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Filmistan (Private) Ltd., Bombay Vs. Syed Taki Bilgrami and anr. - Court Judgment

LegalCrystal Citation
SubjectLabour and Industrial
CourtMumbai High Court
Decided On
Case NumberSpecial Civil Application No. 1693 of 1964
Judge
Reported in(1969)IILLJ638Bom
ActsIndustrial Disputes Act, 1947 - Sections 33(1), 33(2) and 36(4)
AppellantFilmistan (Private) Ltd., Bombay
RespondentSyed Taki Bilgrami and anr.
Excerpt:
- - 6. on behalf of the petitioner sri vakil urged before us that the petitioner as well as the labour union are represented by legal practitioners in the main reference which is pending before the industrial tribunal, that the applications of the petitioner under s......the employees of the petitioner. in 1958 the government of bombay referred for adjudication to the industrial tribunal (respondent 1) as industrial dispute between the petitioner and its employees relating to classification, wagescales, dearness allowance, gratuity, bonus, etc. during the pendency of this reference the petitioner dismissed 51 workers in 1964 and filed application before the industrial tribunal under s. 33(2)(b) of the industrial disputes act, 1947, for approval of the action taken by it. at the hearing of these applications two advocates appeared before the industrial tribunal on behalf of the petitioner. an office-bearer of the union, sri r. j. mehta, who was to appear for the workmen, was unable to be present. a message was covered by him to the tribunal that he.....
Judgment:

Tarkunde, J.

1. The petitioner is a private limited company doing business of producing cine films and hiring its studios to other producers for shooting their films.

2. Respondent 2 in the petition is a trade union which represents the employees of the petitioner. In 1958 the Government of Bombay referred for adjudication to the industrial tribunal (respondent 1) as industrial dispute between the petitioner and its employees relating to classification, wagescales, dearness allowance, gratuity, bonus, etc. During the pendency of this reference the petitioner dismissed 51 workers in 1964 and filed application before the industrial tribunal under S. 33(2)(b) of the Industrial Disputes Act, 1947, for approval of the action taken by it. At the hearing of these applications two advocates appeared before the industrial tribunal on behalf of the petitioner. An office-bearer of the union, Sri R. J. Mehta, who was to appear for the workmen, was unable to be present. A message was covered by him to the tribunal that he desired to object to the appearance of any advocates on behalf of the petitioners and that the hearing of the applications should be adjourned. The hearing was adjourned on that date, and eventually on 16 September, 1964 the industrial tribunal passed an order by which the objection taken on behalf of the workmen to representation by advocates was upheld and the petitioner was directed to make other arrangements for its appearance. The petitioner approached this Court for an order under Art. 227 of the Constitution to quash this order of the industrial tribunal.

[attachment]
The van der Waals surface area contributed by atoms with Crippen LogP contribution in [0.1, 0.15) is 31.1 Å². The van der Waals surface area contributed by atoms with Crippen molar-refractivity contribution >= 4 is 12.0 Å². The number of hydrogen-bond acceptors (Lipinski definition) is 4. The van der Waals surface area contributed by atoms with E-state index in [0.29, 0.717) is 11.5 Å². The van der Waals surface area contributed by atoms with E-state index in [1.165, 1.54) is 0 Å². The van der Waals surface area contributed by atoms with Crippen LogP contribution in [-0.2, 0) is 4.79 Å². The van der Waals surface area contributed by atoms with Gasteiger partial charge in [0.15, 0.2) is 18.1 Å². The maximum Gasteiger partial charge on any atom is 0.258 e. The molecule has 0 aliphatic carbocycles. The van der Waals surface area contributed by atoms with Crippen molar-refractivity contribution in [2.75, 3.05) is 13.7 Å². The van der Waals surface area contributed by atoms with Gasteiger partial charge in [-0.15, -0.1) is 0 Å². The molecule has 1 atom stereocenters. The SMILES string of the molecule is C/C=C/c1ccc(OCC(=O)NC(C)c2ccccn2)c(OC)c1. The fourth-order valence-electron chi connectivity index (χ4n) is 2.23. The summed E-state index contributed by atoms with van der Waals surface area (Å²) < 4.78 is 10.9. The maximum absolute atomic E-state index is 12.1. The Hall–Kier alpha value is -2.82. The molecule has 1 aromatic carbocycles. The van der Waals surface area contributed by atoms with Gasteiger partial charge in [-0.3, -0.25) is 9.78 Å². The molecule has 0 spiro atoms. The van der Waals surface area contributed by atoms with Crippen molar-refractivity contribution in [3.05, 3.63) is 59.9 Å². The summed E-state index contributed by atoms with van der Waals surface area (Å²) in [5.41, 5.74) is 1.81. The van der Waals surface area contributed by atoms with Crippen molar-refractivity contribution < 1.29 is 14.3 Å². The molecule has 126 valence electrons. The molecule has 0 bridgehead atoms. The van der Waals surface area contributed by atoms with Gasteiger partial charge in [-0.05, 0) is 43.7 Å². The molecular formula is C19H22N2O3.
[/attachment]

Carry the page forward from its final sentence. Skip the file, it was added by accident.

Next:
3. The impugned order of the industrial tribunal was made under Sub-section (4) of S. 36 of the Industrial Disputes Act, 1947, which provides :

'In any proceedings before a labour court, tribunal or national tribunal, a party to a dispute may be represented by a legal practitioner with the consent of the other parties to the proceedings and with the leave of the labour court, tribunal or national tribunal, as the case may be.'

4. Since the workmen who were parties to the proceeding under S. 33(2)(b) had not given consent to the petitioner being represented by legal practitioner, the industrial tribunal was fully justified in making the impugned order under the terms of Sub-section (4) of S. 36.

5. It was urged on behalf of the petitioner before the industrial tribunal that Sri R. J. Mehta had no authority from the workmen to object to the appearance of legal practitioner for the petitioner. The industrial tribunal held that the workmen had authorized the Chitrapat Kamgar Sabha (respondent 2 before us) to appear on their behalf, that Sri Mehta was an office-bearer to that union and that Sri Mehta had, therefore, requisite authority on behalf of the workmen. We seen no reason to interfere with this finding of the industrial tribunal.

6. On behalf of the petitioner Sri Vakil urged before us that the petitioner as well as the labour union are represented by legal practitioners in the main reference which is pending before the industrial tribunal, that the applications of the petitioner under S. 33(2)(b) of the Industrial Disputes Act are in the nature of interlocutory proceedings in the main reference and that therefore the advocates who represent the petitioner and the union in the main reference are entitled to appear for the petitioner and the concerned workmen in the applications under S. 33(2)(b) of the said Act. We do not find any substance in this argument. Section 33(2)(b) applies where an employer discharges or punishes, whether by dismissal or otherwise, a workman for any misconduct 'not connected with the dispute,' i.e., the dispute which is pending in proceeding referred to in Sub-section (1) of S. 33. In this case the workmen are alleged to have been dismissed by the petitioner for misconduct not connected with the dispute which is being adjudicated upon by the industrial tribunal in the main reference. The advocates who are entitled to appear in the main reference for the petitioner and the union, are, therefore, not entitled to appear as of right in the proceedings under S. 33(2)(b).

7. In the result the petition fails and is dismissed. The petitioner to pay the costs of respondent 2. In assessing costs the advocate's fees will be Rs. 250.


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